It is nearly impossible to get a toddler to sit down for a phone call or video chat conversation with older relatives in their lives. At best, you'll get a few minutes before the young ones lose interest and wander off.
“In order to get our kids to engage in conversations with their family members, they quite literally needed to be entertained," says Yoav Oren, CEO and co-founder of Zoog, an app that uses augmented reality filters and animations to bring storytelling to life.
When Sumit Suman traveled for business, he used Zoog to transform into an animated frog in order to hold his 5-year-old daughter's attention on phone calls.
"She would absolutely not speak to me on the phone," he told NBC News NOW. Thus, Flip the Frog came to life -- Suman, in animated frog costume, and his daughter read stories together and talked every night.
The inability to spend quality, in-person time with distant relatives throughout the pandemic has made it particularly challenging for children to develop bonds with their older relatives.
Startups and big tech companies alike are starting to fill this generational communication void by building apps and tools that help families to connect in our digital world. Here’s a list to check out:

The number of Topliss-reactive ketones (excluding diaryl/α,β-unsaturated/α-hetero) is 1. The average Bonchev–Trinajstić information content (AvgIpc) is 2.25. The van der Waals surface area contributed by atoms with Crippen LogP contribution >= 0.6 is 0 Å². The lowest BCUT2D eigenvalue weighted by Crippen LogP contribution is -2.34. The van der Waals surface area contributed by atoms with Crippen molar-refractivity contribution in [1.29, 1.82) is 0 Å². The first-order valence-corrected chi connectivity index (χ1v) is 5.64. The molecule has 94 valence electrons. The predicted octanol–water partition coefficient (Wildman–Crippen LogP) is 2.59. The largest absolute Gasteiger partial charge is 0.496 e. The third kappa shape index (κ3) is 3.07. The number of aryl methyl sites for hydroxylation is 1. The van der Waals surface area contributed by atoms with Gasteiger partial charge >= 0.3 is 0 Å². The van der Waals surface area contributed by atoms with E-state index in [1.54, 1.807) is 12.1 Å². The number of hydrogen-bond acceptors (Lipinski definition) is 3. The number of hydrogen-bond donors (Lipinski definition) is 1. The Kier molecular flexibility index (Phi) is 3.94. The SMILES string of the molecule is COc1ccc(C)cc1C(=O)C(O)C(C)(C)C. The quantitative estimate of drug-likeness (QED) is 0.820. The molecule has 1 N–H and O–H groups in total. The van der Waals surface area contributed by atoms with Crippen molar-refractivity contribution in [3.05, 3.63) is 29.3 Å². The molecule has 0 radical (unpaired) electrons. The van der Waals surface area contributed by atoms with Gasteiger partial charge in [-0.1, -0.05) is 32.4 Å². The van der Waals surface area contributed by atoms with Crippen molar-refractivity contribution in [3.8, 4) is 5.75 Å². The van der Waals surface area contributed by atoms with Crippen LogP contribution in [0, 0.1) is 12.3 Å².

Amazon’s Glow: An interactive projector and video-calling device that allows kids to connect with remote loved ones by reading, playing and drawing together.
Facebook’s Portal: A video calling device that designed to bring families together.
Readeo's BookChat: Combines video chat with thousands of digital kid’s books to read and share.
Wheel of Fortune: This app version of the popular TV show allows family members to spin the wheel together, even if they live miles apart.
Words With Friends: If kids love playing word games, Words with Friends is a multiplayer word game that makes your younger ones think!
Zoog: An app that uses augmented reality filters and animations to bring storytelling to life.